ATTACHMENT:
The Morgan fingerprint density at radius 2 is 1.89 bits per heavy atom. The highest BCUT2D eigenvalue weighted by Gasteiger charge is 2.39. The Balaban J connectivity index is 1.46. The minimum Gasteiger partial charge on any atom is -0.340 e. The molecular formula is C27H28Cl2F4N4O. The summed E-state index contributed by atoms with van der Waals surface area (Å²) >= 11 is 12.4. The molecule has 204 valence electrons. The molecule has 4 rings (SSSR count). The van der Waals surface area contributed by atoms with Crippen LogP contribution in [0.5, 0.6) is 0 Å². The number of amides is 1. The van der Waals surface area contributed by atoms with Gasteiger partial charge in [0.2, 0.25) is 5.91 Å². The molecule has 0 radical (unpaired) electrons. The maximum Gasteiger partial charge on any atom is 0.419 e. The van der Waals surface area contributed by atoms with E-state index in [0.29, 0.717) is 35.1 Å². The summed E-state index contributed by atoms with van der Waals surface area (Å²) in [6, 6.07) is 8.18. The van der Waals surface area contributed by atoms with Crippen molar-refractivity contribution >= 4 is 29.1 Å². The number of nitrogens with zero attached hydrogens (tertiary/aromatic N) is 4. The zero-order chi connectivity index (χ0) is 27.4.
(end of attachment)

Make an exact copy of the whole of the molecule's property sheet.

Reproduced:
The Morgan fingerprint density at radius 2 is 1.89 bits per heavy atom. The highest BCUT2D eigenvalue weighted by Gasteiger charge is 2.39. The Balaban J connectivity index is 1.46. The minimum Gasteiger partial charge on any atom is -0.340 e. The molecular formula is C27H28Cl2F4N4O. The summed E-state index contributed by atoms with van der Waals surface area (Å²) >= 11 is 12.4. The molecule has 204 valence electrons. The molecule has 4 rings (SSSR count). The van der Waals surface area contributed by atoms with Crippen LogP contribution in [0.5, 0.6) is 0 Å². The number of amides is 1. The van der Waals surface area contributed by atoms with Gasteiger partial charge in [0.2, 0.25) is 5.91 Å². The molecule has 0 radical (unpaired) electrons. The maximum Gasteiger partial charge on any atom is 0.419 e. The van der Waals surface area contributed by atoms with E-state index in [0.29, 0.717) is 35.1 Å². The summed E-state index contributed by atoms with van der Waals surface area (Å²) in [6, 6.07) is 8.18. The van der Waals surface area contributed by atoms with Crippen molar-refractivity contribution >= 4 is 29.1 Å². The number of nitrogens with zero attached hydrogens (tertiary/aromatic N) is 4. The zero-order chi connectivity index (χ0) is 27.4.